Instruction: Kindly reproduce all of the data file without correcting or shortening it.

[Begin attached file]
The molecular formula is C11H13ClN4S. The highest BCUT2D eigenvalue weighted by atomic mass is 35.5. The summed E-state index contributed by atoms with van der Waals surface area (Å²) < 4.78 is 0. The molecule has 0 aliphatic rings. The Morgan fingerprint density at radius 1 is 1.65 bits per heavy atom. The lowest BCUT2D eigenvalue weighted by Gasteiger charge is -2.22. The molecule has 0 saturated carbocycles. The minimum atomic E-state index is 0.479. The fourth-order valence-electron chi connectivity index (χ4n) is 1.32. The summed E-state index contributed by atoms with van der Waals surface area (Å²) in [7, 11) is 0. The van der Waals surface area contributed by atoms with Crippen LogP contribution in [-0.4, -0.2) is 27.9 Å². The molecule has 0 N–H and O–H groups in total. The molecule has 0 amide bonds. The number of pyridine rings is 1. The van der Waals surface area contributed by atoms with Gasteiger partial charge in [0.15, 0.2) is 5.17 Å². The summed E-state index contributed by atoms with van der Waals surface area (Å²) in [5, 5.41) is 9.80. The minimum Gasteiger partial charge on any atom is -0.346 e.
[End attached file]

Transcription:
The molecular formula is C11H13ClN4S. The highest BCUT2D eigenvalue weighted by atomic mass is 35.5. The summed E-state index contributed by atoms with van der Waals surface area (Å²) < 4.78 is 0. The molecule has 0 aliphatic rings. The Morgan fingerprint density at radius 1 is 1.65 bits per heavy atom. The lowest BCUT2D eigenvalue weighted by Gasteiger charge is -2.22. The molecule has 0 saturated carbocycles. The minimum atomic E-state index is 0.479. The fourth-order valence-electron chi connectivity index (χ4n) is 1.32. The summed E-state index contributed by atoms with van der Waals surface area (Å²) in [7, 11) is 0. The van der Waals surface area contributed by atoms with Crippen LogP contribution in [-0.4, -0.2) is 27.9 Å². The molecule has 0 N–H and O–H groups in total. The molecule has 0 amide bonds. The number of pyridine rings is 1. The van der Waals surface area contributed by atoms with Gasteiger partial charge in [0.15, 0.2) is 5.17 Å². The summed E-state index contributed by atoms with van der Waals surface area (Å²) in [5, 5.41) is 9.80. The minimum Gasteiger partial charge on any atom is -0.346 e.